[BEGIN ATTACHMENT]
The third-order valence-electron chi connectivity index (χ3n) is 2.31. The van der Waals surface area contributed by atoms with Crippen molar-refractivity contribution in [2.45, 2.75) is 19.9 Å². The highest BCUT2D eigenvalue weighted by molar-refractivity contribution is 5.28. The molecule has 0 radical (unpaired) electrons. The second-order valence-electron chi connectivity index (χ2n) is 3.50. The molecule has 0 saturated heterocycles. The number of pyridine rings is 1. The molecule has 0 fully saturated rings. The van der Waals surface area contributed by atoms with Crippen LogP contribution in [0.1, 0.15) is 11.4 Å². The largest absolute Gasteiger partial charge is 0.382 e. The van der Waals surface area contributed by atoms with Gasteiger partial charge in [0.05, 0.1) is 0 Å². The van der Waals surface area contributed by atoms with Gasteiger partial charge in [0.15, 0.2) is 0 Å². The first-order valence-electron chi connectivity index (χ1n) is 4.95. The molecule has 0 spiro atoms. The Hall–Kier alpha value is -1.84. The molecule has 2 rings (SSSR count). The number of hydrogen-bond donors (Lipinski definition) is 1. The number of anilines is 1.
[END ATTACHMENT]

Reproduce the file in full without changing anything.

The third-order valence-electron chi connectivity index (χ3n) is 2.31. The van der Waals surface area contributed by atoms with Crippen molar-refractivity contribution in [2.45, 2.75) is 19.9 Å². The highest BCUT2D eigenvalue weighted by molar-refractivity contribution is 5.28. The molecule has 0 radical (unpaired) electrons. The second-order valence-electron chi connectivity index (χ2n) is 3.50. The molecule has 0 saturated heterocycles. The number of pyridine rings is 1. The molecule has 0 fully saturated rings. The van der Waals surface area contributed by atoms with Crippen LogP contribution in [0.1, 0.15) is 11.4 Å². The largest absolute Gasteiger partial charge is 0.382 e. The van der Waals surface area contributed by atoms with Gasteiger partial charge in [0.05, 0.1) is 0 Å². The van der Waals surface area contributed by atoms with Gasteiger partial charge in [0.15, 0.2) is 0 Å². The first-order valence-electron chi connectivity index (χ1n) is 4.95. The molecule has 0 spiro atoms. The Hall–Kier alpha value is -1.84. The molecule has 2 rings (SSSR count). The number of hydrogen-bond donors (Lipinski definition) is 1. The number of anilines is 1.